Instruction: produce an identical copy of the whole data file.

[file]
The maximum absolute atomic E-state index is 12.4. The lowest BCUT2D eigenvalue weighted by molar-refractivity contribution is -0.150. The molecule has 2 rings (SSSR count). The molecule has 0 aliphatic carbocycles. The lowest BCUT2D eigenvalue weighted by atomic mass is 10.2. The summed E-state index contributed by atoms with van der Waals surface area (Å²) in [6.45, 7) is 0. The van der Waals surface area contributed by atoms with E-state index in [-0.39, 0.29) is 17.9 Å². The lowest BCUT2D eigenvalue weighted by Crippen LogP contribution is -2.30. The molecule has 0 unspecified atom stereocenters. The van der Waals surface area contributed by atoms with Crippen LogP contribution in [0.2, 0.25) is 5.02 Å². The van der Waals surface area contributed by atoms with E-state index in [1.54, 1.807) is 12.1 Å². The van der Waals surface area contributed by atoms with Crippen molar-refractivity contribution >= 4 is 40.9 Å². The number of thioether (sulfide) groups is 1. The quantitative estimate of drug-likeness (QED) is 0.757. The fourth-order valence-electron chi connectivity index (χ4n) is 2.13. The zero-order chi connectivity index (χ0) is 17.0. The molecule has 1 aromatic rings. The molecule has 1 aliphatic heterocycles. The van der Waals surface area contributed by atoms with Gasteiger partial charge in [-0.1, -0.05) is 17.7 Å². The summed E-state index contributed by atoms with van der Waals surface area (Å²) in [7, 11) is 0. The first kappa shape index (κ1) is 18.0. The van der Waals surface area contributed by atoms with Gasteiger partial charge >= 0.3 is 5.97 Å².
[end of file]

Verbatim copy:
The maximum absolute atomic E-state index is 12.4. The lowest BCUT2D eigenvalue weighted by molar-refractivity contribution is -0.150. The molecule has 2 rings (SSSR count). The molecule has 0 aliphatic carbocycles. The lowest BCUT2D eigenvalue weighted by atomic mass is 10.2. The summed E-state index contributed by atoms with van der Waals surface area (Å²) in [6.45, 7) is 0. The van der Waals surface area contributed by atoms with E-state index in [-0.39, 0.29) is 17.9 Å². The lowest BCUT2D eigenvalue weighted by Crippen LogP contribution is -2.30. The molecule has 0 unspecified atom stereocenters. The van der Waals surface area contributed by atoms with Crippen LogP contribution in [0.2, 0.25) is 5.02 Å². The van der Waals surface area contributed by atoms with E-state index in [1.54, 1.807) is 12.1 Å². The van der Waals surface area contributed by atoms with Crippen molar-refractivity contribution >= 4 is 40.9 Å². The number of thioether (sulfide) groups is 1. The quantitative estimate of drug-likeness (QED) is 0.757. The fourth-order valence-electron chi connectivity index (χ4n) is 2.13. The zero-order chi connectivity index (χ0) is 17.0. The molecule has 1 aromatic rings. The molecule has 1 aliphatic heterocycles. The van der Waals surface area contributed by atoms with Gasteiger partial charge in [-0.1, -0.05) is 17.7 Å². The summed E-state index contributed by atoms with van der Waals surface area (Å²) in [7, 11) is 0. The first kappa shape index (κ1) is 18.0. The van der Waals surface area contributed by atoms with Gasteiger partial charge >= 0.3 is 5.97 Å².